Healthy Eating: Fish for Omega-3
.Food can cheer you up, says Susan Jane White, so wrap your laughing gear around a tasty fish dish full of omega-3
More than 400,000 people experience depression at any one time in Ireland. That's a lot of Prozac. And Dairy Milk. The good news is that depression is increasingly being linked to dietary deficiencies, thus affording us the opportunity to address the condition through simple and effective food choices. I'm not suggesting a cure-all. Even Disney would laugh at such phoney optimism. However, studies on omega-3 fats supplementation and recovery from depression are apparently showing some results. Ask your pharmacist
Professor Tom Saldeen of Harvard Medical School recommends a diet high in omega-3 to fight depression. Saldeen's 45 years of research has found that low concentrations of serotonin in the brain almost always correlate to low blood levels of omega-3, particularly DHA.
This evidence is backed by Dr Andrew Stoll, best-selling author of The Omega-3 Connection. Stoll was responsible for the publication of the first, scientifically rigorous clinical trial on omega-3 fats in psychiatry. Stoll's patients with bipolar disorder experienced an improvement in mood stabilisation over a four-month trial period, while the placebo group experienced no change.
Mood and activity in the brain is dependent upon a series of chemical signals that cross each membrane with the help of neurotransmitters. This intricate process is referred to as transduction -- sort of like a messaging service or a call centre. Now that we know omega-3 fats are a core component in every cell membrane, they are deemed crucial for signal transduction. In other words, happy call-centre staff.
If, like me, you'd rather supplement your diet naturally with food and not pharma, then fill your shopping basket with herring, mackerel, wild salmon, sardines, anchovies, flaxseed oil, chia or hemp seed. All provide better flavour and fun than those fish-oil bullets. After all, where's the decadence in a tablet?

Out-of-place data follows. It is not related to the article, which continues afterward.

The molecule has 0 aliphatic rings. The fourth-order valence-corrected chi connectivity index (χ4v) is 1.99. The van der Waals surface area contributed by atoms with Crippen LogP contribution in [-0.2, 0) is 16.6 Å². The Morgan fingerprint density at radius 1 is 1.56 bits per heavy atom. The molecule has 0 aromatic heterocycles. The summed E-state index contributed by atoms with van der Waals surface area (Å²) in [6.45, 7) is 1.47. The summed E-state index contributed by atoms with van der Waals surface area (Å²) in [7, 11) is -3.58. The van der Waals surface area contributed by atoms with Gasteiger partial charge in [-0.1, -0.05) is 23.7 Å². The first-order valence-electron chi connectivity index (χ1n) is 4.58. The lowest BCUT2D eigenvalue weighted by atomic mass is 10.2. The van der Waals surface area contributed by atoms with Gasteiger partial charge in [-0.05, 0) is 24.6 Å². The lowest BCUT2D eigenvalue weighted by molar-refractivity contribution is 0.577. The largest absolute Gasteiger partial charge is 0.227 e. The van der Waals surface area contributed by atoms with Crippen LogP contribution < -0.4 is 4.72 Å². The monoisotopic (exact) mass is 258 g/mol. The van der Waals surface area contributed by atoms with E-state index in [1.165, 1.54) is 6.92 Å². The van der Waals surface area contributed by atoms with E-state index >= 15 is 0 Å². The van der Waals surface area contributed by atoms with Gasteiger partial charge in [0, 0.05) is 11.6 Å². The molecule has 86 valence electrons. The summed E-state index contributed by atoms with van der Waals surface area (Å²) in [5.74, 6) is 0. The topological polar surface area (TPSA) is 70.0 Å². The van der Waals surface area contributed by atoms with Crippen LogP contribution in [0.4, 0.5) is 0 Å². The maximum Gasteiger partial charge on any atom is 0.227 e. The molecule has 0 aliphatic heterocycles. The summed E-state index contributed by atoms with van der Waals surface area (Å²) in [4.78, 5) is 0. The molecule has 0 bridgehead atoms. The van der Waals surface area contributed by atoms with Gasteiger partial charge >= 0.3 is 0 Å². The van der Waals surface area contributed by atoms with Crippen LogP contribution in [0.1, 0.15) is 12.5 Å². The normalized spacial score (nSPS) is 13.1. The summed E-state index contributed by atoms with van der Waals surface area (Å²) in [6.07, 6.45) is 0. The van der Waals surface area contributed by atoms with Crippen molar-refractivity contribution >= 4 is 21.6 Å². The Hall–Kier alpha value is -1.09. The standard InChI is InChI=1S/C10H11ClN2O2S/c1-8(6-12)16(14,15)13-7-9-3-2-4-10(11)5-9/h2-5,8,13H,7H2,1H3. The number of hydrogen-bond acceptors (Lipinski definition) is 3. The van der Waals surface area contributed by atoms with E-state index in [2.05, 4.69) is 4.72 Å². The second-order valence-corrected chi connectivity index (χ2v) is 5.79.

Herring is particularly cheap, and can be found at your local Lidl and Aldi stores. They're hiding under the name of rollmops. These pickled fish are naturally high in omega-3 and vitamin D. Just watch out for the sugar content of jarred herrings -- manufacturers tend to sneak it into the recipe.
This is one of the classic Jewish recipes. Considering 58 per cent of Nobel Prize winners in economics are of Jewish descent, it would be fair to conclude that Jewish mamas know how to nourish their brood. Besides, it's guaranteed to send your serotonin into orbit.
Not just an antidote to depression, the omega-3 fats in herring guard against cognitive decline. Or what we Irish refer to as our 'senior moments'. No need to agonise over a pesky Rubik's Cube every day. Go boost your brainpower with this Laureate-loving recipe instead.
You will need:
4 pickled herrings (rollmops will do)
1 small mild onion
2 hard-boiled eggs
Â½ apple (optional)
Bunch of flat-leaf parsley
With your sharpest knife, skin and finely dice the pickled herring. Repeat same with the mild onion, the hard-boiled eggs and the apple, if you are using it. Roughly chop the flat-leaf parsley and tumble everything together. You may want a little yogurt to bring it all together, but this is not considered authentic.
Chopped herring is traditionally served on wheaten Matzo crackers, but I'm sure it's OK to Irishify it and include some brown soda bread. All that's missing is a side salad of chopped beetroot, dill and walnut, and maybe a sun-hat in the garden.
Sunday Indo Life Magazine